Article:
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This story about a really nefarious, evil man has a whole lot of heart.

The Megalomaniac Next Door

Ladies man?
Ladies man?

Despicable Me is a terrific mash-up of genres that spends a lot of time spoofing spy movies while slipping in a genteel message about how everybody has a back story that causes them to behave the way they do.

In this case, the central antagonist is also the protagonist. Gru (Steve Carell, TV’s The Office), is a bleak, pale villain of some sort of Eastern European descent. He prides himself on being the greatest criminal mastermind on the planet. To wit, some of his choice accomplishments include pilfering the Jumbotron from Times Square, the Statue of Liberty (from Las Vegas) and the Eiffel Tower (also from Las Vegas).

Times are tough for everybody, and that includes this evil being who’d like to secure a loan from the Bank of Evil (formerly known as Lehman Brothers, it is wryly noted). But the bank has decided to back a younger talent named Vector (Jason Segel, TV’s How I Met Your Mother), a super nerd who’s reinvented himself as a super villain. Vector recently displayed a tremendous amount of cunning by stealing the Great Pyramid from Giza, replacing it with a giant inflatable version without anybody noticing. The real pyramid now sits in Vector’s (expansive) backyard, painted to match the sky, complete with clouds, so it can blend in unnoticed.

With the world on alert to protect all other national treasures, Gru decides it’s time to finally hatch his most diabolical plot yet: he’s going to reach out to the heavens and steal the moon.

Suburban Evil

Despicable Me is for anybody who has – even briefly – toyed with the notion of taking over the world. There’s giddy, vicarious fun to be had in watching Gru drive his incredibly ginormous, jet-powered vehicle around town, mercilessly shoving other cars out of the way while he parallel parks. And his home is like the Addams mansion, stubbornly refusing to cave in to suburbia’s idea of good taste.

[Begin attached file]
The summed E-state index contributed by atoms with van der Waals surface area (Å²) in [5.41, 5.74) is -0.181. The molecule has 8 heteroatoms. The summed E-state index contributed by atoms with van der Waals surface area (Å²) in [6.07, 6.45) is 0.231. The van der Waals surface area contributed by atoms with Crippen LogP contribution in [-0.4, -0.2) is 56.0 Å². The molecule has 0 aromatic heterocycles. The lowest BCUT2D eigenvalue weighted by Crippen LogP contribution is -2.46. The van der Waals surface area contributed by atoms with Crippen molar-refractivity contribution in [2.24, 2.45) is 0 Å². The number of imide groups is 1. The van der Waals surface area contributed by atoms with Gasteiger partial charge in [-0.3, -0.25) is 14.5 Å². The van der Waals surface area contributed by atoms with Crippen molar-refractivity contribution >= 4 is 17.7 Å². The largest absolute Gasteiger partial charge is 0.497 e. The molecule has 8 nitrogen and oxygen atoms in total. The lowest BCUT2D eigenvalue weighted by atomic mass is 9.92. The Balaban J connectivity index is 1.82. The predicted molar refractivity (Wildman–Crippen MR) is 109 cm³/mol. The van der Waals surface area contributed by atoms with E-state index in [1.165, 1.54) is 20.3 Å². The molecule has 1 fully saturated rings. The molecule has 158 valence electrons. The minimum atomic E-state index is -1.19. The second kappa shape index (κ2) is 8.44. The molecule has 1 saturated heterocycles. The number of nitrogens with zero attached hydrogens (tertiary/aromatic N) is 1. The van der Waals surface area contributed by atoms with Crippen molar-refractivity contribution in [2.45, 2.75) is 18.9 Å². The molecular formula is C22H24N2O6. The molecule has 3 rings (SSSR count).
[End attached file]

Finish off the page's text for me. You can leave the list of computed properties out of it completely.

This guy is evil for sure. When he sees a child upset about ice cream that dropped from his cone, Gru sweetly blows up a balloon, shapes it into an animal, gives it to the kid… then pops it. And he uses a freeze-ray gun on patrons so he can skip to the front of the line at the coffee shop. Dastardly villain indeed!

Gru, who looks like some sort of biology experiment blending the DNA of Pee-Wee Herman with voiceman Carell, should be pitied, though. He had a rough childhood with an extremely hard-to-please mother, voiced by none other than Mary Poppins herself, Julie Andrews.

Gru’s not a one-man shop. He’s got his British mad scientist, Dr. Nefario (Russell Brand, Bedtime Stories) and he’s surrounded by hundreds of loyal minions who provide him with almost all the reassurance and validation he needs. The minions look up to him. Well, they have to, since they’re only a couple feet tall at best. Consider them another freakish science experiment gone awry, splicing the genetic structure of a Twinkie with those adorably ugly Raving Rabbids of videogame fame.

Considering Shrek’s thoroughly commercial intentions and domination of toy store shelves, one can only hope the minions invade some of Shrek’s shelf space. Everybody needs some validation. Everybody could use a little minion.

The Heart of the Story

While the spy spoofing serves up plenty of fun, the story has a clear character arc in mind for bad ol’ Gru and the catalyst for Gru’s conversion comes in the form of three orphaned girls.

As fate would have it, their paths cross after a nasty episode of theft and counter-theft involving a shrink ray device. Gru stole it from the North Koreans, Vector stole it from Gru, and the girls sell cookies that are Vector’s Achilles’ heel.

Ergo, those poor, sweet little orphans are the key to Gru stealing the moon! Muwahaha...

Alas, the girls turn out to be the equivalent of kryptonite to Gru’s cold, cold heart and, as the adverts trumpet, this grinch goes from super bad to super dad.

Thanks to the story’s investment in creating its own world with its own set of outlandish rules for Gru, Vector, and the minions to live by, the story actually works really well.

Grusome Details

Despicable Me has a vibe similar to The Incredibles and they share a certain amount of satirical sensibilities that transcend simple animated fare and make them appealing to young and old alike.

The satire, the spoofing, and the minions serve up a triple threat of humorous stylings that manages to find the right balance and offer a little something for everybody.

If the satire’s not appealing, do ya like fart jokes? This one has a doozie thanks to a colossal misunderstanding between Gru and Dr. Nefario. Or how about slapstick? The minions offer it in spades.

There’s also a keen attention to detail that warrants repeat viewings. The biohazard symbol serves as the flower petals on a picture hanging by Gru’s front door, Gru’s swiped Blu-ray technology and renamed it Gru-ray, and lord knows what all goes on with the minions in their crowd scenes.